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A right royal time of it

Sixty-one years ago the nation was gripped in a similar wave of enthusiasm as that which we seem to be experiencing at the moment with the arrival in New Zealand of a rather pleasant young couple and their child. A young Queen Elizabeth and her consort arrived in New Zealand in December 1953 for a royal tour that seemed to go on forever.

Well, it had started many months prior to the visit with the work done in the schools. Projects about just what she was Queen of, and it was then quite a lot of red on the map of the world. But there was also quite a lot about the paraphernalia of the Royal Family – castles, crowns and ceremonies.

Each school child in New Zealand received a fold out of the State Coach, the gold one and its six white horses and their jockeys in the stockings and elaborate jackets. Just quite why we received this was not really made clear as when they later arrived the Queen and her Duke travelled in black cars, on the backs of open Land Rovers and even in the Royal Train. They bought their own boat for convenience.

But the high point of the preparations for the visit was the presentation to each school child of a Royal Visit Medal – a rather important looking gong with its blue ribbon. Back in 1953 this seemed like the pinnacle of achievement.

Of course the cynics and perhaps the republicans would have a field day about all this and how bad it was and how the minds of young people should not be distorted with all this rubbish. But you have to remember that back then the shadow of World War II was still slowly lifting, countries like New Zealand were still experiencing the austerities that came from that and there was no television. So an event of a national scale and involving a huge number of places was a chance to be happy.

And so most towns in New Zealand and especially the ones visited decorated themselves up and this in itself brought pleasure and happiness.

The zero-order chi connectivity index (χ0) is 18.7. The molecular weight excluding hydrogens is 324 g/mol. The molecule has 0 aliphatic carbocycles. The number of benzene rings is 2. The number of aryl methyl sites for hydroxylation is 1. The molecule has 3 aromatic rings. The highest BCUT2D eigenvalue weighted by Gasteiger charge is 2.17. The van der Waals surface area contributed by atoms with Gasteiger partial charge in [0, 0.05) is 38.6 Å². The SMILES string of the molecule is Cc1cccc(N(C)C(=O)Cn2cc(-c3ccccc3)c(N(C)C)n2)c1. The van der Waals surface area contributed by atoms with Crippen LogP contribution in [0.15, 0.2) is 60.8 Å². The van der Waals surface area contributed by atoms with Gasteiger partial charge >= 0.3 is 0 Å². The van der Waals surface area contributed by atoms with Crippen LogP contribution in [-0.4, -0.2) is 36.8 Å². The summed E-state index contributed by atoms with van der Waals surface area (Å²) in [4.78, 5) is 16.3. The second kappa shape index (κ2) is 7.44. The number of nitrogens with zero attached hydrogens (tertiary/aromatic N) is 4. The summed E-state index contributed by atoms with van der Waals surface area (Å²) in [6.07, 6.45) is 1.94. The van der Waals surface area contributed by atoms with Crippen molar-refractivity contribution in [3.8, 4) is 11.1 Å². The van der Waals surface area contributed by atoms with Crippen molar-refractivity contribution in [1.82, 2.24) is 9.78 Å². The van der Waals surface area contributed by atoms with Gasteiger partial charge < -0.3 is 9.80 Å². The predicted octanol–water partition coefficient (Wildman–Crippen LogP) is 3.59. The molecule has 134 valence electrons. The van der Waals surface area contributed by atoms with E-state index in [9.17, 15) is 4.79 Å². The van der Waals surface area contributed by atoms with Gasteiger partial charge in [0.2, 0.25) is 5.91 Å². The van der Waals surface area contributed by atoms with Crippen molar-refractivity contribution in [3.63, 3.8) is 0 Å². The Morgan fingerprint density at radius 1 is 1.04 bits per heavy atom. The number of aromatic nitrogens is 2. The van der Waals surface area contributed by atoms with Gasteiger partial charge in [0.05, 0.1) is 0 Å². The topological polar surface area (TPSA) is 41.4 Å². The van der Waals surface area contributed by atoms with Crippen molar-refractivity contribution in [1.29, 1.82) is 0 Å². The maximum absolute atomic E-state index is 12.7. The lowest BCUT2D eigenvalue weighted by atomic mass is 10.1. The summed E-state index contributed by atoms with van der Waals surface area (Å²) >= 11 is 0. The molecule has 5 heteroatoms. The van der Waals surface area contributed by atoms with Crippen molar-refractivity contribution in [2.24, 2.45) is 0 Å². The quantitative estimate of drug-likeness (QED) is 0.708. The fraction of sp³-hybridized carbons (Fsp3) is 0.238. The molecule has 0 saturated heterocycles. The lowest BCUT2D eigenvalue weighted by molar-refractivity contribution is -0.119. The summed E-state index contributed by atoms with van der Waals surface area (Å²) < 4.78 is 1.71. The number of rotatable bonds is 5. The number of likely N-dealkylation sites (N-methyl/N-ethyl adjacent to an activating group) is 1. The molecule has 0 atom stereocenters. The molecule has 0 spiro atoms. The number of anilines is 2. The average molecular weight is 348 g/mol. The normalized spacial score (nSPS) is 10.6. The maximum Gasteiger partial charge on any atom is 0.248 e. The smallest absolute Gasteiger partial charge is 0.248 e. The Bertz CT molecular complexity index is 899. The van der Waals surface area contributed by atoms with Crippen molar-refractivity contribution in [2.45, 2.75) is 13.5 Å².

When the Queen and her Duke were in Hamilton, Mum took us to stand for quite some time at a spot that gave us a glimpse and no more of the flash cars as they went past and spotting the white-gloved hand giving us a wave was mission accomplished.

And so it seems the pattern repeats in a modernised manner today with the young couple and the royal kid.  Although a very significant difference is the extent to which they mix and mingle, bend over to chat with little people, laugh and have fun doing things that would have seemed outrageous back in the fifties. The mock sailing race, the jet boat ride, taking George to Plunket, the ants running around ostensibly playing rugby, the cycling stadium and such activities all seemed harmless enough.

Greatly different this time is the contingent of “the media” that swarm around the whole business.  We are constantly told that New Zealand is receiving publicity that “money can’t buy”.  I don’t believe this largely because when I travel I find plenty of people who do not know where New Zealand is, cannot distinguish between it and Australia, have no understanding of our politics and/or people and none of that bothers them.

Perhaps it is not necessary for us to seek a purpose in such events as a royal tour any more than we might in the visit of an opera singer or author or an orchestra or a sports team that arrives. In different ways we are simply better for having enjoyed the experiences. And so it is with this past week.  It is not necessary to seek to understand the crowds that line up to see the royals now any more than we needed to in the fifties or in London outside Buckingham Palace.

Should we believe that such a visit could persuade us which way to vote at the general election as has been suggested? Probably not. Those seeking to be the government will need something stronger than “no royal tours in election year” as a policy. And there seems to be little in a visit such as this of the negativity that the media feeds on and indeed promotes.

However next week we will be able to get back to life as normal – murder and mayhem, cyclists and cars, surplus and deficit, missing aircraft, whales, oil and farms, water and Canterbury and……. schools will be able to get back to the projects on Eskimos.


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Pathways-ED: Appreciating today by thinking a little about yesterday


Good morning, good morning, good morning! It’s a sunny day today in Wellington and this morning we are going to……”

Before I went to school this was how many a morning started when my mother had the radio on and listened to Aunt Daisy while completing all those chores that mothers have when they have pre-schoolers. Aunt Daisy was a broadcasting phenomenon in the 1950s and in that era before the cult of celebrity took grip on New Zealand, she was a widely known and greatly loved figure.

Not only did she broadcast her daily programme, she wrote a cookbook or two, a book of “Handy Hints” which I have and which is encyclopaedic in its scope. Above all she was a character.